Did you spill coffee on your suitcase in a rush to get to the airport and time, and now you have no idea how to get the stain out. Or do you just want to freshen up your suitcase, so that it looks brand new for your next trip?
If the answer to any of those questions is yes, you’re in the right place – I’m about to teach you how to clean your entire suitcase! This detailed guide has helpful tips on cleaning your luggage inside and out, as well as tips for various kinds of suitcases – leather, softshell, hardshell…
This guide is only for those of you who want to know how to deep-clean your suitcase. In case there is something broken on your luggage and you want to fix it, be sure to check out our comprehensive suitcase repair guide to find out what you need to do
If you want to properly clean your entire suitcase, to ensure that you don’t have to do that again for at least another year, it is going to take two days. And that’s because you will need to let it dry overnight, to be absolutely sure that you won’t have issues with mildew because of residue moisture.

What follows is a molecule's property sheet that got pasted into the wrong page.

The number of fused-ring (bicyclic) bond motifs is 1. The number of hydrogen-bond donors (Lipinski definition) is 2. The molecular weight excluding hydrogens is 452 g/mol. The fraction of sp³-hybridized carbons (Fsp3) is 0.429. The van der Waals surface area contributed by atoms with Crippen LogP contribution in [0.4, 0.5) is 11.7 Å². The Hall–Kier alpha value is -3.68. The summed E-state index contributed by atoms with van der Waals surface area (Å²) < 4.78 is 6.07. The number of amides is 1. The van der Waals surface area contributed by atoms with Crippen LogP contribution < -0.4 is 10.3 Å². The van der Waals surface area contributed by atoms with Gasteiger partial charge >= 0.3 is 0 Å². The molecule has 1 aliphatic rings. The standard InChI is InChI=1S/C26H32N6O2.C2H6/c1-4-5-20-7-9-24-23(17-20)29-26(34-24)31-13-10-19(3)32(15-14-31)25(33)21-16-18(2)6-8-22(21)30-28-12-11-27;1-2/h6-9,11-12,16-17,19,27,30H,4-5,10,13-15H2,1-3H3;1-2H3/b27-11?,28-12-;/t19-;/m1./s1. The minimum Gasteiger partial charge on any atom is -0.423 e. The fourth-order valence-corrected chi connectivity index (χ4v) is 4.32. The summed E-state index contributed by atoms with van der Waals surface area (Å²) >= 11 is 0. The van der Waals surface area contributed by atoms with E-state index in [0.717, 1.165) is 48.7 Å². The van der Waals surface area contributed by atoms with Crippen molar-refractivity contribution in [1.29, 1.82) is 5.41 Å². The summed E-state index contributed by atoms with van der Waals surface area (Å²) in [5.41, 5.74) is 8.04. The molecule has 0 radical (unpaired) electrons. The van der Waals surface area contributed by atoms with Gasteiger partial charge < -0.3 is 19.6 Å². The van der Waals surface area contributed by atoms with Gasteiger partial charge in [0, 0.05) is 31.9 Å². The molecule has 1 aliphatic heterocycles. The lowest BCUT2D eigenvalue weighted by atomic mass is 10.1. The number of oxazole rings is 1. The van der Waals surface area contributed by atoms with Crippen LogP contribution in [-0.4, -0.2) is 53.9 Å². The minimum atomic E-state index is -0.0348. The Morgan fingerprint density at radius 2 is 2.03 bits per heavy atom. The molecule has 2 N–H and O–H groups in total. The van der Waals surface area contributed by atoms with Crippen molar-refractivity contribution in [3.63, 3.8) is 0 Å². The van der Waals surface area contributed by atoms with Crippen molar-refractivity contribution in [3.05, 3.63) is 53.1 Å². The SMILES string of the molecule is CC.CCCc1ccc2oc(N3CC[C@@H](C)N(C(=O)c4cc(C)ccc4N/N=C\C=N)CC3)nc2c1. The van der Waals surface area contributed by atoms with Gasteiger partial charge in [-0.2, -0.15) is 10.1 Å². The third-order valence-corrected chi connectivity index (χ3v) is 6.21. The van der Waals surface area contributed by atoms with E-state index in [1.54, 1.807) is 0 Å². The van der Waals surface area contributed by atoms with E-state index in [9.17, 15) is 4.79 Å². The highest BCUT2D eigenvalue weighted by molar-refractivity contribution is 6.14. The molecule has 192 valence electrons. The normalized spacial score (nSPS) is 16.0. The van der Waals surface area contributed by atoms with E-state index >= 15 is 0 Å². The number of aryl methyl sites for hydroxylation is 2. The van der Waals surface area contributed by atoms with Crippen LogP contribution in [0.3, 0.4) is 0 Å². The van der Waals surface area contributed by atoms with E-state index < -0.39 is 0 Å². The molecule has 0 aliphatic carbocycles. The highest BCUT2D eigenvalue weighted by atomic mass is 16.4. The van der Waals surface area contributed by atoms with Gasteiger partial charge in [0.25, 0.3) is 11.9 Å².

On the first day of cleaning your suitcase, you’re going to try and clean the interior. So, let’s get on with it!
This might seem like a redundant step, but I can’t tell you how many times I’ve began to wash my lining only to have a chapstick or a button fall out.
People are forgetful creatures; you might think you’ve completely emptied out your suitcase, only to find out when you begin cleaning that there’s that pair of socks you’ve looking for ages!
So, before you do anything else, make sure that all the pockets and compartments are entirely empty. Also, check behind the lining – you never know what you might have forgotten ages ago.
When you’re entirely sure that your luggage is totally empty, move onto step two.
The first step in actually cleaning the interior suitcase is vacuuming it. If there are any larger pieces of debris, this will get them out the fastest. I recommend using a handheld vacuum cleaner, because you will have the most control with one of these and you will be able to get into all the nooks and crannies of your luggage.